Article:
The Relation between Momentum and Drift: Industry-Level Evidence from Equity Real Estate Investment Trusts (REITs)

FAQ

– What is the key finding of the study regarding the relationship between Google searches and stock returns?

The study challenges prior findings by revealing that, contrary to earlier research, high Google search volumes are associated with negative stock returns in subsequent periods. This conclusion is drawn from an analysis of a dataset spanning from 2008 to 2013.

– How does the profitability of the trading strategy based on Google search volumes change when transaction costs are considered?

The study assesses a trading strategy involving selling stocks with high Google search volumes and buying stocks with infrequent searches. While the strategy is profitable without considering transaction costs, it loses its profitability when these costs are factored in. This highlights the importance of accounting for transaction costs when evaluating the effectiveness of such trading strategies.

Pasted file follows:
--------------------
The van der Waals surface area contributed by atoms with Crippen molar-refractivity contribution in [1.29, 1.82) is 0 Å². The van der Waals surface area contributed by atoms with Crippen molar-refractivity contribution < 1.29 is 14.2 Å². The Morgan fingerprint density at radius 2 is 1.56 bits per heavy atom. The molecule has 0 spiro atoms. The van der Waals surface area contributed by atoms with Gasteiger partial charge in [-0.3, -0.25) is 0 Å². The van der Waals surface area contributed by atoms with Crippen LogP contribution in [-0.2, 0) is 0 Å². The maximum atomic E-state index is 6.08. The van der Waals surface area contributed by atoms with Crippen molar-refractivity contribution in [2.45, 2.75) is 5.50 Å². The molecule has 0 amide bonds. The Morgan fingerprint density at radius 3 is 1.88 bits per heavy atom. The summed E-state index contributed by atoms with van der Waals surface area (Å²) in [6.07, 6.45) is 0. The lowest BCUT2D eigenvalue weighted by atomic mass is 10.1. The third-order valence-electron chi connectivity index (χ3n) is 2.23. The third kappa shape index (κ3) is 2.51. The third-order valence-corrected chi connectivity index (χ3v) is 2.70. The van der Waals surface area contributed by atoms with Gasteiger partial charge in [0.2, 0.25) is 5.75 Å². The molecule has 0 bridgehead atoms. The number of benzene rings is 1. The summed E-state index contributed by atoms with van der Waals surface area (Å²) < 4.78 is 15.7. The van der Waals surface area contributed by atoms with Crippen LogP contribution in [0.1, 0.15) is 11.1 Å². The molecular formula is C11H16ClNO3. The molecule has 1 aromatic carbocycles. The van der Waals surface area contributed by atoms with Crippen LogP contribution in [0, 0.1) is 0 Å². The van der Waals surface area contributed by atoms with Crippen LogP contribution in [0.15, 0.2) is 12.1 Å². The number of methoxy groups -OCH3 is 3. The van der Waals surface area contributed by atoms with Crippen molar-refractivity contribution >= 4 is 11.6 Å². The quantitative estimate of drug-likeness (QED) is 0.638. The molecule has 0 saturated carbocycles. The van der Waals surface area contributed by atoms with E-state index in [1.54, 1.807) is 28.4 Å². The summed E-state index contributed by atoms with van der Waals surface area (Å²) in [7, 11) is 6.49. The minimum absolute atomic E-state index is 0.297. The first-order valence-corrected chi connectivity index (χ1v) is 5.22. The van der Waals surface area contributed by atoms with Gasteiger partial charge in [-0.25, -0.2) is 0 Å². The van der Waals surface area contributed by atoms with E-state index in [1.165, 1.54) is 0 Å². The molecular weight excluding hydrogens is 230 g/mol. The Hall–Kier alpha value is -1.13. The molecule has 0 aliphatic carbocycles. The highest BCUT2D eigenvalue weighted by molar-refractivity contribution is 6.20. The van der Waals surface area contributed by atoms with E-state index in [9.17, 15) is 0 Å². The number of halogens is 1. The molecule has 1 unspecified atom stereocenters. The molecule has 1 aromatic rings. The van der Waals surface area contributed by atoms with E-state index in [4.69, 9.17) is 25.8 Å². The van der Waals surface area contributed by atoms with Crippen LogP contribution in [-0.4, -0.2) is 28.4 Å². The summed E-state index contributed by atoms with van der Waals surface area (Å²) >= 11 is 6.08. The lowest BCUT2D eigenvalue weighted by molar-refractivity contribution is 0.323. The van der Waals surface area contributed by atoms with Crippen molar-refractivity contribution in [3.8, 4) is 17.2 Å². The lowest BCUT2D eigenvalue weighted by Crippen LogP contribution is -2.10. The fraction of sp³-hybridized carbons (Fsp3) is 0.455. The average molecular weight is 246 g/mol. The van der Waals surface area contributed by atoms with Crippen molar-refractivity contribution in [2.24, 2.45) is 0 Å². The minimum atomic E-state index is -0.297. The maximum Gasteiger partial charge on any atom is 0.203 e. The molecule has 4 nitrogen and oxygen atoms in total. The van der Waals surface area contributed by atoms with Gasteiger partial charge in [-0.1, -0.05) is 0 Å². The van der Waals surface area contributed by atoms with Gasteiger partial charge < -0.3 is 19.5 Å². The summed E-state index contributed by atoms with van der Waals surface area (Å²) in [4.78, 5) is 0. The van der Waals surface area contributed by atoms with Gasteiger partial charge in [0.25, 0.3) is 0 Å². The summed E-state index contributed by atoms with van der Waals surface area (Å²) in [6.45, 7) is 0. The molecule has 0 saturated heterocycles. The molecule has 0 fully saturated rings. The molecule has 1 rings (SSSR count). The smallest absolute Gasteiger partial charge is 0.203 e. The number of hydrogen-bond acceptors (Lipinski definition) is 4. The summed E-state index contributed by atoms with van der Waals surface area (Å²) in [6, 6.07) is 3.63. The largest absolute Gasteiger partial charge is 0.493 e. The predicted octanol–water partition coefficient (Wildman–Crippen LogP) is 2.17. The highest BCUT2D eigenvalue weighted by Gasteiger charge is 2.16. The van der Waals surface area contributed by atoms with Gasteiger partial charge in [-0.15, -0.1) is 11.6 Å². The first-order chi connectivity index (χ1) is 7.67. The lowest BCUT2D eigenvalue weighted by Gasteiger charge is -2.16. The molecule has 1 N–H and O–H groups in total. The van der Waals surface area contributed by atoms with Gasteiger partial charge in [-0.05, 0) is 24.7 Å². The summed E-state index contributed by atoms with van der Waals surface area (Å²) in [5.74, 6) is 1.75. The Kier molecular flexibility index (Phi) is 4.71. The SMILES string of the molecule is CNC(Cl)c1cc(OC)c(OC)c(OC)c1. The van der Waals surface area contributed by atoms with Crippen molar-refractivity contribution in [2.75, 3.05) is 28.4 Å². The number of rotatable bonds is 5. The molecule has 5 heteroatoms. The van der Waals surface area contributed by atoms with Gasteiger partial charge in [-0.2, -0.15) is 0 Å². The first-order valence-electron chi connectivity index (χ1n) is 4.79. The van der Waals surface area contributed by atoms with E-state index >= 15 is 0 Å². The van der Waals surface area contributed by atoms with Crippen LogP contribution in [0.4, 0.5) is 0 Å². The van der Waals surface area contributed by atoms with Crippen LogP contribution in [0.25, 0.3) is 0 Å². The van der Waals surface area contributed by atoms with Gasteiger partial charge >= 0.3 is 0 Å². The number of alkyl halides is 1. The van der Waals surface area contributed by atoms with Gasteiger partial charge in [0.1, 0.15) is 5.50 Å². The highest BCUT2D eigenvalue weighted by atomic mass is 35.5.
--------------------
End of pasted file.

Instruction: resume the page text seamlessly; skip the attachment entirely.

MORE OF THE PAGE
– What is the significance of the study’s findings for investors and decision-making strategies in the evolving landscape of technology and finance?

The study contributes fresh insights to the intersection of technology and finance, emphasizing the need for investors to reevaluate assumptions about the predictive power of online search behavior in the stock market. Understanding the intricate dynamics between Google searches and stock returns becomes pivotal for informed decision-making strategies in the evolving markets.